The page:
What kind of pain do you get when you do isometrics? The "pain" from isometrics should feel like muscular fatigue and not joint pain. If your hips are hurting then stop isometrics temporary until you get the right form. Also, are you sore after isometrics?
    Last edited: Jul 12, 2010
  3. AL0n3'

    AL0n3' New Member

    Could you post a video, because im not sure if i get it, but i'll try my best. As for horse stance i guess i don't have any other option other than start from beggining :D

    I use 1kg weights on my ankles, and i try to get my feet as straight above hips as possible and i belive that puts the pressure on my abs, don't know

    Well when i do isometrics, i try to maximize the split that hurts and when i tens-up it hurts like muscle pain, i had a bit pain in the hips mostly because of that "lack of pelvis rotation pain", but there was no sorness

    Thanks for replys man :)
    Last edited: Jul 12, 2010
  4. Patrick Smith

    Patrick Smith Tustom Cuser Uitle

    As long as you're doing them the way they are shown in this image you're doing them right. Remember, do them slowly (around 3 seconds per rep).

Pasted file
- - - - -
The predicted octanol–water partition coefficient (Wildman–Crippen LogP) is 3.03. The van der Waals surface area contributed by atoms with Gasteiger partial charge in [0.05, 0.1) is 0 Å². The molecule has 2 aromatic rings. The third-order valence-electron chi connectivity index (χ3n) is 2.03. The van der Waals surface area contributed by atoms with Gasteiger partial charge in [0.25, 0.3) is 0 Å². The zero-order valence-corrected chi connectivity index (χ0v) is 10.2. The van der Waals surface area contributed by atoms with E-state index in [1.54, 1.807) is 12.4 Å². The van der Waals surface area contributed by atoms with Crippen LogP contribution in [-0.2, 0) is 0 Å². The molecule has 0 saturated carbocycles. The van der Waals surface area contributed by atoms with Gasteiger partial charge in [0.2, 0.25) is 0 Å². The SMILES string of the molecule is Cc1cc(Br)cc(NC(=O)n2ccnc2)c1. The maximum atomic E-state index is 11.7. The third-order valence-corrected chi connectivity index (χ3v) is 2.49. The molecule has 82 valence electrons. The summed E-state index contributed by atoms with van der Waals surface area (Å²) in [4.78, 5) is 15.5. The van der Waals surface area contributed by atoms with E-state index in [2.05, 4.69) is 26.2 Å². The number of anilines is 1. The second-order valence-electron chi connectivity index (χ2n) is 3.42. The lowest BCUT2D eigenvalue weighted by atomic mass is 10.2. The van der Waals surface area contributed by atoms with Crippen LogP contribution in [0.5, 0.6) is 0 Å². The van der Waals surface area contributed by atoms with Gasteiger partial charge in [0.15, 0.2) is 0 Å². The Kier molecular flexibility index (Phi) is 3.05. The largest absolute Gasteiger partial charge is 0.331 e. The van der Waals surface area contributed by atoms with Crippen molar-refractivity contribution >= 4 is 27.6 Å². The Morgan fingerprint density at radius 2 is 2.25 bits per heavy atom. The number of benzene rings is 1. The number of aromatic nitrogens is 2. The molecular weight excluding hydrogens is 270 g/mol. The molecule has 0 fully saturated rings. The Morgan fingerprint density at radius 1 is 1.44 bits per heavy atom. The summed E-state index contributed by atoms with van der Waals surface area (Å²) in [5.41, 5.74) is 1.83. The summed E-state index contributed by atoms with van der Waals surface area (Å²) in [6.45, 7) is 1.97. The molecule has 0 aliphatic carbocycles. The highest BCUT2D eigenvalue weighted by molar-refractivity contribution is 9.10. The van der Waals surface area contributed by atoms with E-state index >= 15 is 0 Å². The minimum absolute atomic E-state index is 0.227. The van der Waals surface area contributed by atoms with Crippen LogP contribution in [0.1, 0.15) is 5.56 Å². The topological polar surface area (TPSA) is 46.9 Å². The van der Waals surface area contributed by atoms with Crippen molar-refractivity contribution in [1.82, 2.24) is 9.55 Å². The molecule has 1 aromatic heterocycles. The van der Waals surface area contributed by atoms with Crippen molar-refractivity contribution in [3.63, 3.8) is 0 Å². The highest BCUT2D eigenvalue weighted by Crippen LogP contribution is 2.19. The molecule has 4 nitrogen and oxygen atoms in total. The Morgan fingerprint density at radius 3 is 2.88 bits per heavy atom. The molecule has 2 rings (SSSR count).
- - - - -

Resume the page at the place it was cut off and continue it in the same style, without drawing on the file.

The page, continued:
That's good. Your abs are probably activated because they're stabilizing your trunk, hips, and legs. My abs activate during my flies too.

    How old are you, AL0n3? You should be *very* cautious about doing isometrics if you're younger then 18.

    As far as I know, your muscles should not hurt during isometric stretching (or any kind of stretching). I think that Van Zandt meant by saying they hurt is that they are not comfortable/they don't feel good. They should probably just tense up and maybe cramp a little, but not hurt in a bad way. Your hips should not hurt at all. If your muscles only feel uncomfortable during the stretch then it's probably okay. There is very likely a problem if they hurt though the stretch and then afterwords as well.

    I'll research that and let you know what I learn.

    No problem, my friend. High kicks and the splits are goals that a lot of people have, me included. Not too long ago, I had no idea how to reach those goals but thanks to Van Zandt and his articles and posts here I am well on my way--despite being only 16. I enjoy sharing what I've learned. :cool:
  5. AL0n3'

    AL0n3' New Member

    Im 20 :) so i guess im old enough :) i read this whole thread and saw how you try to help people, ur a good guy. As for Van Zandt he's a god!! :D
    I was always dreaming about splits and high kicks too, now i am determinated to go for them and do my best! with your help ofcourse!! :D

    Now i must do something about my hip pain and rotating pelvis, thats what was bothering me for almost 2 years now. I knew i can stretch my legs further apart but that hip pain blocked my legs :/ so i guess with theese exercises ill put the pain away!?? :eek: and i'll be finnaly able to kick some head!! :D
  6. Patrick Smith

    Patrick Smith Tustom Cuser Uitle